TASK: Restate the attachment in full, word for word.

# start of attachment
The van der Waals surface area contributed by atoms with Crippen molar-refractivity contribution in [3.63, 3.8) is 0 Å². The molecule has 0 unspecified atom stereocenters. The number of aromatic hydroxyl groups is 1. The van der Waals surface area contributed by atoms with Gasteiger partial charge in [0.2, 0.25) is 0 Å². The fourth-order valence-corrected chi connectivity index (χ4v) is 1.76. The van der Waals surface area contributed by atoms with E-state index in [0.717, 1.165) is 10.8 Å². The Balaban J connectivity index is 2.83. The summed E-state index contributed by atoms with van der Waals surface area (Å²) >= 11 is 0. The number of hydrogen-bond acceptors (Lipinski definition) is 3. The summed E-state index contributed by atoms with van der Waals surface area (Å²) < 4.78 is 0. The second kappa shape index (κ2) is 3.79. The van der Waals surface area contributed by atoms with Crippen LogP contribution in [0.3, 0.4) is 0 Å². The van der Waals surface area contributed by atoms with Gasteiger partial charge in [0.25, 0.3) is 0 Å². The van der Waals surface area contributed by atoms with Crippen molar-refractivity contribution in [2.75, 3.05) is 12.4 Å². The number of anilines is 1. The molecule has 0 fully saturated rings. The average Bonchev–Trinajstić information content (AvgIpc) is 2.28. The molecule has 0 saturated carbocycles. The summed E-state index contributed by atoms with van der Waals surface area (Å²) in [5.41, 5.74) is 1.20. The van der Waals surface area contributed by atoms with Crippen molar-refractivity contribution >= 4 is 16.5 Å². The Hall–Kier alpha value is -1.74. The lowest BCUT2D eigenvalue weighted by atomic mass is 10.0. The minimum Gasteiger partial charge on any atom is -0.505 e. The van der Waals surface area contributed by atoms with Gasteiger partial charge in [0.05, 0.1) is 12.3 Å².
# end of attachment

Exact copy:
The van der Waals surface area contributed by atoms with Crippen molar-refractivity contribution in [3.63, 3.8) is 0 Å². The molecule has 0 unspecified atom stereocenters. The number of aromatic hydroxyl groups is 1. The van der Waals surface area contributed by atoms with Gasteiger partial charge in [0.2, 0.25) is 0 Å². The fourth-order valence-corrected chi connectivity index (χ4v) is 1.76. The van der Waals surface area contributed by atoms with E-state index in [0.717, 1.165) is 10.8 Å². The Balaban J connectivity index is 2.83. The summed E-state index contributed by atoms with van der Waals surface area (Å²) >= 11 is 0. The number of hydrogen-bond acceptors (Lipinski definition) is 3. The summed E-state index contributed by atoms with van der Waals surface area (Å²) < 4.78 is 0. The second kappa shape index (κ2) is 3.79. The van der Waals surface area contributed by atoms with Crippen LogP contribution in [0.3, 0.4) is 0 Å². The van der Waals surface area contributed by atoms with Gasteiger partial charge in [0.25, 0.3) is 0 Å². The van der Waals surface area contributed by atoms with Crippen molar-refractivity contribution in [2.75, 3.05) is 12.4 Å². The number of anilines is 1. The molecule has 0 fully saturated rings. The average Bonchev–Trinajstić information content (AvgIpc) is 2.28. The molecule has 0 saturated carbocycles. The summed E-state index contributed by atoms with van der Waals surface area (Å²) in [5.41, 5.74) is 1.20. The van der Waals surface area contributed by atoms with Crippen molar-refractivity contribution >= 4 is 16.5 Å². The Hall–Kier alpha value is -1.74. The lowest BCUT2D eigenvalue weighted by atomic mass is 10.0. The minimum Gasteiger partial charge on any atom is -0.505 e. The van der Waals surface area contributed by atoms with Gasteiger partial charge in [0.05, 0.1) is 12.3 Å².